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Global employment briefing: European Union, January 2015

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    The EU’s employment work programme for 2015

    The EU Commission published its 2015 Work Programme in December with the following employment-related items. It will:

    • consolidate and simplify three Directives in the area of information and consultation of workers (the Collective Redundancies, Acquired Rights and Informing and Consulting with Employees Directives) taking into account the results of a consultation with the Social Partners. This is part of the EU’s efforts to “make EU law simpler and less costly” however concerns have been raised that this may result in ‘upwards’ harmonisation;
    • withdraw the draft Pregnant Workers Directive (which was blocked following opposition from national governments) and replace it with a new proposal if no agreement is reached within six months;
    • undertake a targeted review of the Posting of Workers Directive to support labour mobility and tackle abuse;
    • complete an evaluation of the Fixed Term and Part Time Workers Directives and start a review of the Directive which sets out the employer's duty to provide a statement of an employee’s main terms and conditions upon commencing work;
    • complete the EU’s accession to the European Convention of Human Rights.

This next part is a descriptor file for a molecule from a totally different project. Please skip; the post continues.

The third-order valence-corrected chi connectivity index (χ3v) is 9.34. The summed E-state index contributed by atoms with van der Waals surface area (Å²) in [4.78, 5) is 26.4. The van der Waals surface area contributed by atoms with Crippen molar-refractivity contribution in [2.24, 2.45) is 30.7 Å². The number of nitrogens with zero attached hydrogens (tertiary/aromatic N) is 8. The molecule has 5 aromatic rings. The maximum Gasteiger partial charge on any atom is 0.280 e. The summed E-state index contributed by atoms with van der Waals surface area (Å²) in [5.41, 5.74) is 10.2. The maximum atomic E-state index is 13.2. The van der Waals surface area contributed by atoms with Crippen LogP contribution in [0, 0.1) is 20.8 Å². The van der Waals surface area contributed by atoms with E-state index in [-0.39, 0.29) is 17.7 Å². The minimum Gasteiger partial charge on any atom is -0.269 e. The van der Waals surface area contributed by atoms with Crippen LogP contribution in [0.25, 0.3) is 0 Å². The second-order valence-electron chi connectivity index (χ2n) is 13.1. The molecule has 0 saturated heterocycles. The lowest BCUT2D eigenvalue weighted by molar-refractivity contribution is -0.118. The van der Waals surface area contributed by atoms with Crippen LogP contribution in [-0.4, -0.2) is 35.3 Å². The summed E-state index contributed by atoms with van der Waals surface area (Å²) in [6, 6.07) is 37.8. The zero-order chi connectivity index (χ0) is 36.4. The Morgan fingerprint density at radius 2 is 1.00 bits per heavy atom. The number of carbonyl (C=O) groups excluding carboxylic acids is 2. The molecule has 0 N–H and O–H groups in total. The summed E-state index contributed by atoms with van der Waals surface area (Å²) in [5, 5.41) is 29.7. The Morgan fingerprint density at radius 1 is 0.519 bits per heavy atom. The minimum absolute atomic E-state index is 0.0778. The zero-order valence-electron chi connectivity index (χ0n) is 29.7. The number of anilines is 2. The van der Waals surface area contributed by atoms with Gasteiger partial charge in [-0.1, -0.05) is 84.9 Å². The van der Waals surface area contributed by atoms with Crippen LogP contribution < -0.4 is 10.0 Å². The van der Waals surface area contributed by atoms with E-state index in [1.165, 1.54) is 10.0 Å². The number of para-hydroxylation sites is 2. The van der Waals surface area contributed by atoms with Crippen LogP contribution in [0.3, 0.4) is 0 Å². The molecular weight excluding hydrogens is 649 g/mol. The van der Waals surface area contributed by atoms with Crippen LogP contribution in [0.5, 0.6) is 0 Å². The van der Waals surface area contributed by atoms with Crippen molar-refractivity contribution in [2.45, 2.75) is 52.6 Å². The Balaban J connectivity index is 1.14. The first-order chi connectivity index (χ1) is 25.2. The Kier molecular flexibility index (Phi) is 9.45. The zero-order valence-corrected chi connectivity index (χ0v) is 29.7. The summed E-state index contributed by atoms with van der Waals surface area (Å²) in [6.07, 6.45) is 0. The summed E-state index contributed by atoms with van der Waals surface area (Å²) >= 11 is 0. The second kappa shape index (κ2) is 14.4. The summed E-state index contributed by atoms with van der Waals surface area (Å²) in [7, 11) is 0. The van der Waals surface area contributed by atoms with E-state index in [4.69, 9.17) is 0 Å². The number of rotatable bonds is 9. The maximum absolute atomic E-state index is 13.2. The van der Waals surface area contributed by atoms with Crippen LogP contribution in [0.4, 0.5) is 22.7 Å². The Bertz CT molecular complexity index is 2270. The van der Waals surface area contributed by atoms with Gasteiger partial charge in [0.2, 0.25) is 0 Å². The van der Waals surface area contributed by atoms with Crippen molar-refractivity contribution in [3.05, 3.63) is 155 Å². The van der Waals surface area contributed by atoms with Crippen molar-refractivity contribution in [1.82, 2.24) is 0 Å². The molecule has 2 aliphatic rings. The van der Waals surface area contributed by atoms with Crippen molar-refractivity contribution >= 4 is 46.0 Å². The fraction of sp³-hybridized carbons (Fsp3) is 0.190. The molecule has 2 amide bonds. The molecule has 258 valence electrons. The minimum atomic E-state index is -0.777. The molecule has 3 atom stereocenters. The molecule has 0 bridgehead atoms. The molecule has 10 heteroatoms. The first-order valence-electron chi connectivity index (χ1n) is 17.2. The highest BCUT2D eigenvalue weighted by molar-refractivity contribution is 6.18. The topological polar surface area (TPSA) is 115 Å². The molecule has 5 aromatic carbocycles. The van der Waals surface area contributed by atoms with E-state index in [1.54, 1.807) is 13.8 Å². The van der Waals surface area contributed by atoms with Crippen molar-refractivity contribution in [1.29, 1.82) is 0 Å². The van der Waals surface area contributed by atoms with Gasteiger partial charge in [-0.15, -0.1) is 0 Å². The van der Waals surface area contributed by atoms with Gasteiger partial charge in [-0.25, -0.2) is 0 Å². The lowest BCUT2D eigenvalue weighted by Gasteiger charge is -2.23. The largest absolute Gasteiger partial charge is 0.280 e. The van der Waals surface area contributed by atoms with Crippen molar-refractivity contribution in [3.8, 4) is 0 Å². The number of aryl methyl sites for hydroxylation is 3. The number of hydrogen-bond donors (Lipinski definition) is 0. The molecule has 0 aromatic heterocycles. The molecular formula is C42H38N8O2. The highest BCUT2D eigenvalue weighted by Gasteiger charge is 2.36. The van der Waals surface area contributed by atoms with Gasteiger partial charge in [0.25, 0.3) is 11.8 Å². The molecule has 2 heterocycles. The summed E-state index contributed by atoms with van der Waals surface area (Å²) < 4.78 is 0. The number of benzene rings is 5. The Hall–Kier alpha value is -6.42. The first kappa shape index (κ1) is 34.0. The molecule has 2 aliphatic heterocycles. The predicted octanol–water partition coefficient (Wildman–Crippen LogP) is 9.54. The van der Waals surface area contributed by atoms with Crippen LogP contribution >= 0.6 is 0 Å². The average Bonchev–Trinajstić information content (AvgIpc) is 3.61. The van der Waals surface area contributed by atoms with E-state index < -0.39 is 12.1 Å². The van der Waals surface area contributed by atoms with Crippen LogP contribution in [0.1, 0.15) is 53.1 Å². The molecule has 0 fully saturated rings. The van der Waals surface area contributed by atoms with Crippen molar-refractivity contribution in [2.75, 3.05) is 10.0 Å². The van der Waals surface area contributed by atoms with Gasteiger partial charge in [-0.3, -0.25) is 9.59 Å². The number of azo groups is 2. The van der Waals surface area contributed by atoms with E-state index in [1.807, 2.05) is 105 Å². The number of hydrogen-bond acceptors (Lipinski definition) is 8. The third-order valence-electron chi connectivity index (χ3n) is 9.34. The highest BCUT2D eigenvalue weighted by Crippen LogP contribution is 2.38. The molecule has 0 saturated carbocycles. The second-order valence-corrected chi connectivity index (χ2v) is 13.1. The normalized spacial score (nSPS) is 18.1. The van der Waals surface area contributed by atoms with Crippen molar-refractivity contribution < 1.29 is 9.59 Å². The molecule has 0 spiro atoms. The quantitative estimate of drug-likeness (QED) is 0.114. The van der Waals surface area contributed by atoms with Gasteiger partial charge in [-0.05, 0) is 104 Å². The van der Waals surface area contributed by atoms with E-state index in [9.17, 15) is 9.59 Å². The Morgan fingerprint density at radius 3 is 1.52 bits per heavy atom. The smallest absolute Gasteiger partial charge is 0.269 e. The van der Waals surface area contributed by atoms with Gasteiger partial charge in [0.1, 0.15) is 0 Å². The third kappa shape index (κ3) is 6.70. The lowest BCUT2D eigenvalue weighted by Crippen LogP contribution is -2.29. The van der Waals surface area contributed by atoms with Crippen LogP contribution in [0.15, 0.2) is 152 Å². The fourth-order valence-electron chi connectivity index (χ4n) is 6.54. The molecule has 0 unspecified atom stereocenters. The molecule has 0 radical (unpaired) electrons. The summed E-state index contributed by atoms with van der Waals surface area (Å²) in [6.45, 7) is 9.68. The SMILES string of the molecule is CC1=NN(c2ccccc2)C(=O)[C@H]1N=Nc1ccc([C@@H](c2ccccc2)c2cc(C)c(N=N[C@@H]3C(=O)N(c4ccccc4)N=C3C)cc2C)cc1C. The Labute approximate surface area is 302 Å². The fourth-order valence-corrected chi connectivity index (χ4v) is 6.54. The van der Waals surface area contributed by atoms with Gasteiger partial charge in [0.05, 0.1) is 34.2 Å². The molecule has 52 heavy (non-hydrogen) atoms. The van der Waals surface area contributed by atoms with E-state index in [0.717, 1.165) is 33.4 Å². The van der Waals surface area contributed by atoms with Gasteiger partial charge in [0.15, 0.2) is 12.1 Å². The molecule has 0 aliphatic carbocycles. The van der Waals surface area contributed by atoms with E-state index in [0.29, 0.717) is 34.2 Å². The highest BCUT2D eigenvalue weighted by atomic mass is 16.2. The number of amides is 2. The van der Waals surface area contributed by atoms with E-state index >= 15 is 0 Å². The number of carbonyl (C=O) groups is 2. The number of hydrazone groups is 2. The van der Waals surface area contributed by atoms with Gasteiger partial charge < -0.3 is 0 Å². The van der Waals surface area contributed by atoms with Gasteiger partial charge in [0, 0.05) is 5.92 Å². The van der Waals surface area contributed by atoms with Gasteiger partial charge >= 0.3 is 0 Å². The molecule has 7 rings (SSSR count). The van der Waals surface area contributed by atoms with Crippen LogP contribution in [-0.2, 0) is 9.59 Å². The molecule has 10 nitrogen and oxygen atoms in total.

Separately, the Commission commenced an open consultation on possible changes to the Working Time Directive (further details here). In addition, the proposed Directive on improving gender balance on company boards stalled in December when the EU Council failed to reach agreement. Efforts will continue to achieve a qualified majority in Council, however, it may be some time before both the EU Parliament and the Council are ready to agree the same text – a necessary step if this Directive is to become law.

    European Union Court confirms obesity can, in some cases, be a disability

    The European Union Court of Justice has ruled that, although there is no general principle of EU law prohibiting in itself discrimination on grounds of obesity, that condition may fall within the concept of ‘disability’ and thereby attract protection against discrimination under the Equal Treatment Framework Directive. It will only do so, however, where the usual criteria for establishing a disability are satisfied, including where the obesity hinders the full and effective participation of the person concerned in professional life on an equal basis with other workers.

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